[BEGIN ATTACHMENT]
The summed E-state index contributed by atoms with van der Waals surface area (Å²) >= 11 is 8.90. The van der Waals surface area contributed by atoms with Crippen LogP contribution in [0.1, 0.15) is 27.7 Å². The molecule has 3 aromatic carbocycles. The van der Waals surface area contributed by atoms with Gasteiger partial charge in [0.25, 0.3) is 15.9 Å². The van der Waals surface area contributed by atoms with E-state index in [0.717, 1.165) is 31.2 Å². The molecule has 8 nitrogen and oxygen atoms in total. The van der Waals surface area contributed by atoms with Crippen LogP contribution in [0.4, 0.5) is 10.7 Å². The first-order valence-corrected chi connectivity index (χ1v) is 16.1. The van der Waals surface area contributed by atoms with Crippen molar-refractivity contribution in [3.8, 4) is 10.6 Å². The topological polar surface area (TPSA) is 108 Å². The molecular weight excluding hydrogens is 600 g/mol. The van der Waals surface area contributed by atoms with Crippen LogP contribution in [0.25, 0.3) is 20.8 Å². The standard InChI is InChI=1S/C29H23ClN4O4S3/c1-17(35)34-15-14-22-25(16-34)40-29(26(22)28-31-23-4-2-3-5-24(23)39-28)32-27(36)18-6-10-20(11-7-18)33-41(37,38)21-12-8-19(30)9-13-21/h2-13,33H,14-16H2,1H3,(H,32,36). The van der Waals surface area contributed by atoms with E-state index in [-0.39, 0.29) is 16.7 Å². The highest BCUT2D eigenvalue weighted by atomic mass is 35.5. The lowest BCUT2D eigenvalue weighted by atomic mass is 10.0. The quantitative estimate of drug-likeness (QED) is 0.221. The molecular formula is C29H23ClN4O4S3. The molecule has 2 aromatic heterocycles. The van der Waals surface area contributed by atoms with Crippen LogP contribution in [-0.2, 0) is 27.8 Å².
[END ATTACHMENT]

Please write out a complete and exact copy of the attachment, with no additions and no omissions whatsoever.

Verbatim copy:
The summed E-state index contributed by atoms with van der Waals surface area (Å²) >= 11 is 8.90. The van der Waals surface area contributed by atoms with Crippen LogP contribution in [0.1, 0.15) is 27.7 Å². The molecule has 3 aromatic carbocycles. The van der Waals surface area contributed by atoms with Gasteiger partial charge in [0.25, 0.3) is 15.9 Å². The van der Waals surface area contributed by atoms with E-state index in [0.717, 1.165) is 31.2 Å². The molecule has 8 nitrogen and oxygen atoms in total. The van der Waals surface area contributed by atoms with Crippen LogP contribution in [0.4, 0.5) is 10.7 Å². The first-order valence-corrected chi connectivity index (χ1v) is 16.1. The van der Waals surface area contributed by atoms with Crippen molar-refractivity contribution in [3.8, 4) is 10.6 Å². The topological polar surface area (TPSA) is 108 Å². The molecular weight excluding hydrogens is 600 g/mol. The van der Waals surface area contributed by atoms with Crippen LogP contribution in [0.25, 0.3) is 20.8 Å². The standard InChI is InChI=1S/C29H23ClN4O4S3/c1-17(35)34-15-14-22-25(16-34)40-29(26(22)28-31-23-4-2-3-5-24(23)39-28)32-27(36)18-6-10-20(11-7-18)33-41(37,38)21-12-8-19(30)9-13-21/h2-13,33H,14-16H2,1H3,(H,32,36). The van der Waals surface area contributed by atoms with E-state index in [-0.39, 0.29) is 16.7 Å². The highest BCUT2D eigenvalue weighted by atomic mass is 35.5. The lowest BCUT2D eigenvalue weighted by atomic mass is 10.0. The quantitative estimate of drug-likeness (QED) is 0.221. The molecular formula is C29H23ClN4O4S3. The molecule has 2 aromatic heterocycles. The van der Waals surface area contributed by atoms with Crippen LogP contribution in [-0.2, 0) is 27.8 Å².